Tonight as I watched a recorded TV show (that ran during prime time), I came across a commercial that angered me. It was about Pop-Tarts. It had these happy looking cartoon features (kids and mom), lots of colors, most of which looked like candy and then the tag-line for the Pop-Tarts was "Made for Fun". Maybe I'm a bit old-school but my first thought was - really? Is this even legal to market this much junk directly to children? Pop-Tarts for breakfast? The candy colors and cartoons I'm sure weren't a coincidence. This is directed to the child. And secondary for the parent, who sees these happy kids eating Pop-Tarts but not just that -- how quickly breakfast can be made when you're using Pop-Tarts for breakfast! And in today's world where parents have many activities to juggle, a quick and easy breakfast like this can be tempting. And plus, it's Kellogs - aren't they a trusted, household name, right? Wrong.

So, I decided to take a look at the ingredients:

Kellogg's® Pop-Tarts® Frosted Raspberry toaster pastries

ENRICHED FLOUR (WHEAT FLOUR, NIACIN, REDUCED IRON, THIAMIN MONONITRATE [VITAMIN B1], RIBOFLAVIN [VITAMIN B2], FOLIC ACID), CORN SYRUP, HIGH FRUCTOSE CORN SYRUP, DEXTROSE, SOYBEAN AND PALM OIL (WITH TBHQ FOR FRESHNESS), SUGAR, CONTAINS TWO PERCENT OR LESS OF CRACKER MEAL, WHEAT STARCH, SALT, DRIED RASPBERRIES, DRIED PEARS, DRIED APPLES, LEAVENING (BAKING SODA, SODIUM ACID PYROPHOSPHATE, MONOCALCIUM PHOSPHATE), MILLED CORN, CITRIC ACID, GELATIN, NATURAL AND ARTIFICIAL RASPBERRY FLAVOR, XANTHAN GUM, SOY LECITHIN, PARTIALLY HYDROGENATED SOYBEAN AND COTTONSEED OIL†, MONO- AND DIGLYCERIDES, MODIFIED CORN STARCH, MODIFIED WHEAT STARCH, RED #40, CARAMEL COLOR, VITAMIN A PALMITATE, NIACINAMIDE, REDUCED IRON, PYRIDOXINE HYDROCHLORIDE (VITAMIN B6), RIBOFLAVIN (VITAMIN B2), THIAMIN HYDROCHLORIDE (VITAMIN B1), BLUE #1, FOLIC ACID.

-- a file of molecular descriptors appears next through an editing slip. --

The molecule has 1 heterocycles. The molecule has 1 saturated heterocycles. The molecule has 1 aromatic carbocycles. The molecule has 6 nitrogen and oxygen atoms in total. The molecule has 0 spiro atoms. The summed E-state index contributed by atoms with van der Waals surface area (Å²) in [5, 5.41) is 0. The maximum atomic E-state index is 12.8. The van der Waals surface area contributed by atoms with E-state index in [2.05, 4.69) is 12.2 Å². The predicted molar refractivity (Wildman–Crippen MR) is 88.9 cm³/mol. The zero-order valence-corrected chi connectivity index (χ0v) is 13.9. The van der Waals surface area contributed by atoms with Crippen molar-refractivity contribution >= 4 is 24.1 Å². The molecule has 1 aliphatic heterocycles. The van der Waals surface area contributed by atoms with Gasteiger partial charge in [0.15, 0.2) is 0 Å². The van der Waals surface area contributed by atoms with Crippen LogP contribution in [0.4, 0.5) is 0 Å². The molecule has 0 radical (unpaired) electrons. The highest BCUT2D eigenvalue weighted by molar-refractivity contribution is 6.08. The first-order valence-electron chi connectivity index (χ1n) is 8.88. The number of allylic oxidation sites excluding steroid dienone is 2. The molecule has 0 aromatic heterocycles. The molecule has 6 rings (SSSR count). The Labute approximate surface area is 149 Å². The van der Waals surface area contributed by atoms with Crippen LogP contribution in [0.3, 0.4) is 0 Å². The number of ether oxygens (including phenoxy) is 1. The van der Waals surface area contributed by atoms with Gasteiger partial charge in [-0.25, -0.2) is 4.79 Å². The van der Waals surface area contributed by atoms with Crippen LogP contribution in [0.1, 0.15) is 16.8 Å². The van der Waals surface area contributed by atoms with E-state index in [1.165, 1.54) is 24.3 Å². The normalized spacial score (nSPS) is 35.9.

†LESS THAN 0.5g TRANS FAT PER SERVING
I bolded just some of the junk that is in Pop-Tarts. Sugar alone being a good reason to not feed kids Pop-Tarts, especially with the growing rate of childhood obesity in the USA.

Think of the first meal of the day as the foundation. This is the meal that gets the body going for the day, a time of day where from this point on children will be active, a meal where nutrition is essential.

But, as I thought more on this commercial I realized that some of the variables aren't easily changed. Yes parents are busy. Kids are busy too these days. Sometimes this can be changed with slowing life down a tad more, but other times it can't - breakfast sometimes just needs to be quick. And so here are some ideas for a quick breakfast that doesn't involve Pop-Tarts:

  • Scrambled eggs - seriously takes about 10 minutes to fix from start to finish.
  • Over-easy eggs (or however you like them) is even quicker than scrambled eggs.
  • Yogurt with granola
  • Toast with Almond Butter
  • Cut up fruits and yogurt
  • Oatmeal
Now, if they can start working on a commercial about these, then I'll be happy. :)





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Tags: family, recipes, toddler

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Comment by Ashley Hunter on July 30, 2011 at 9:54pm
This is too freakin funny... I myself eat Pop Tarts all the time for breakfast... Have to stop that one :) But it isnt a surprise that Wesley eats way better than me and he is making me a better eater as well :)
Comment by Diane on July 30, 2011 at 3:15pm
My daughter loves Cheerios, yogurt, peanut butter sandwiches, eggs, and fruit for breakfast.
Comment by Diane on July 30, 2011 at 3:11pm
Poptarts in the store have high fructose corn syrup. I wish they had some without it. Here is a recipe to make your own and they are yummy! http://heavenlyhomemakers.com/homemade-healthy-poptarts 
Comment by Nicole G. on July 30, 2011 at 12:17pm
I totally agree! I wasn't allowed to have pop-tarts or sugary cereals when I was growing up...I had to beg my grandparents to get rice krispies with marshmallows when I slept over their house...I was always so jealous of my friends who's parents kept a pantry stocked with Fruity Pebbles and Cookie Crisp, cookies and soda... But now as a mom, I'm so happy that my parents raised me that way... And I already feel a little bad that in a few years Kevin won't understand why his friends can have 'good stuff' and he can't. Hopefully one day, he'll understand. :)  Great post!

 

 

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